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White House threatens veto on key spending bill

Jun. 28, 2012 - 04:16PM   |  
By STEPHEN LOSEY   |   Comments
Among the issues raised by OMB over the spending bill: the Internal Revenue Service's budget would be frozen, meaning the agency would get $945 million less than the White House requested for fiscal year 2013.
Among the issues raised by OMB over the spending bill: the Internal Revenue Service’s budget would be frozen, meaning the agency would get $945 million less than the White House requested for fiscal year 2013. (File photo)

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The White House on Thursday threatened a presidential veto of a House spending bill that contains no federal pay raise and would sharply cut spending at several agencies.

The Office of Management and Budget said senior administration advisers would recommend that President Obama veto HR 6020, the financial services and general government appropriations bill, if it were to be passed by Congress. OMB said in a statement that the bill’s spending cuts would degrade basic government services.

OMB also said the budget “fails the test of balance, fairness, and shared responsibility by giving millionaires and billionaires a tax cut and paying for it through deep cuts, including to discretionary programs.”

The spending bill calls for almost $21.2 billion in spending, which would be $376 million below fiscal 2012 levels and $2 billion below the White House’s request. When adjusted for inflation, the proposed 2013 bill would be virtually equal to 2008 funding levels.

It would freeze the IRS’ budget at the $11.8 billion it received in 2012 — about $945 million less than the White House requested in 2013. Rep. Norman Dicks, D-Wash., said that would force the IRS to cut jobs, especially in enforcement, and hurt the IRS’ ability to collect tax revenue the government is owed.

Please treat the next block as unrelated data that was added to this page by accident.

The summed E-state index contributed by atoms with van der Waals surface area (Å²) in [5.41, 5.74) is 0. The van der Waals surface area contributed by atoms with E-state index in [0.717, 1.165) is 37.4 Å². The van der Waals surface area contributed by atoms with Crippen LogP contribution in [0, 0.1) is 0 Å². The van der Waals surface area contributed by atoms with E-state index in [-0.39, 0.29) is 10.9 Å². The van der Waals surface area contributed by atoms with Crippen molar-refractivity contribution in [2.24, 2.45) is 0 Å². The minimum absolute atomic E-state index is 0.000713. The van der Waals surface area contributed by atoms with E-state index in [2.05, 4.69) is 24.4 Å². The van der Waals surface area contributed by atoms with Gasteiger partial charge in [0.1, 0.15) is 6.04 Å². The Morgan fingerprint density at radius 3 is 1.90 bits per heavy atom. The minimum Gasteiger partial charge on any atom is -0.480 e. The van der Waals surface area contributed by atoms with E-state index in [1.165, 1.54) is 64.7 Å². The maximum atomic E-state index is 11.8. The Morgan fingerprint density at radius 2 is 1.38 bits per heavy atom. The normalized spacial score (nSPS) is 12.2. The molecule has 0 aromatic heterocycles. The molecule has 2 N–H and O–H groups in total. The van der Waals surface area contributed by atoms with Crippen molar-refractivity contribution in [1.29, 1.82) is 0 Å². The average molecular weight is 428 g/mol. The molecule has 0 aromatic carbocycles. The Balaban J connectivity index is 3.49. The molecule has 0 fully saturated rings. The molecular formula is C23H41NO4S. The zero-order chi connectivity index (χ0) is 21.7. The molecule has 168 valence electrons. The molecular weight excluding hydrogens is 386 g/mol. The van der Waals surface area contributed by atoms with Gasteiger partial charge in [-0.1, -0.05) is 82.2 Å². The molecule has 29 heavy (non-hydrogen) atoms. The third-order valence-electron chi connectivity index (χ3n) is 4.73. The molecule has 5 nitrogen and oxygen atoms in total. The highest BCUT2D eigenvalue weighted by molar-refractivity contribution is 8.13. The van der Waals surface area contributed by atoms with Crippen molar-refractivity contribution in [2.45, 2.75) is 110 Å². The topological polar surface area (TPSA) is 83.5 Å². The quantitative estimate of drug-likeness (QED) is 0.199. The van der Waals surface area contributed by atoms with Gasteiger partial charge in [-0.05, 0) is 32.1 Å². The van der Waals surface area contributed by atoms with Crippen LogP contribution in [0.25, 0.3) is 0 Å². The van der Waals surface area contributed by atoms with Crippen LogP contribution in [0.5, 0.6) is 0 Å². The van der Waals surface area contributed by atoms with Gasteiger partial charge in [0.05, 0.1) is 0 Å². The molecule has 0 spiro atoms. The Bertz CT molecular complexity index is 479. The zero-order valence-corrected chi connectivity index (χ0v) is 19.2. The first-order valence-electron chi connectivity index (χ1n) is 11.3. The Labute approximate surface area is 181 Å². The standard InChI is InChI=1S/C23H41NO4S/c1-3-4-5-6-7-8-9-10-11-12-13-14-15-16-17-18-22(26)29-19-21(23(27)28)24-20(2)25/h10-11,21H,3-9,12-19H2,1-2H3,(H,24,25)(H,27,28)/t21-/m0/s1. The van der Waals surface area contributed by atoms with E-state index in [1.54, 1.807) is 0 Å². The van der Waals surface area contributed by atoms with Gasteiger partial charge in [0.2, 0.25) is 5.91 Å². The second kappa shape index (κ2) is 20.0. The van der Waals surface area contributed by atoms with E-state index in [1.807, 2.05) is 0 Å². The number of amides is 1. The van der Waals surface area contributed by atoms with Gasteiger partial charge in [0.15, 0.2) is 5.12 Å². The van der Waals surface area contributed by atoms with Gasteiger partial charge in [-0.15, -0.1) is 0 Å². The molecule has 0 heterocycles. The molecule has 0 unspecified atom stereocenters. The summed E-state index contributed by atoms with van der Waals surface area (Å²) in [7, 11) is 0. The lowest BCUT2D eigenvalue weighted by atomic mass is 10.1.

OMB singled out the IRS budget freeze as a particularly objectionable measure, and said it would “continue to erode IRS program performance, significantly reduce revenue, and impair taxpayers’ ability to access IRS services.”

OMB also objected to the bill’s proposed $649 million budget for the Executive Office of the President, which would be $23 million less than the administration requested. And OMB said the proposed $80 million budget proposed for OMB — a nearly $9 million cut from fiscal 2012 levels and $11 million less than requested — would force the agency to cut 90 employees, or 17 percent of its workforce.

And OMB objected to the lack of the president’s desired 0.5 percentage point pay raise in fiscal 2013, which would break the current two-year pay freeze. The financial services bill usually contains a pay raise, but this bill contains neither a pay raise nor a measure specifically freezing pay. Some Democratic lawmakers hope that Congress remains silent on federal pay, so Obama can set next year’s pay raise himself.

The House Appropriations Committee approved the bill June 20.

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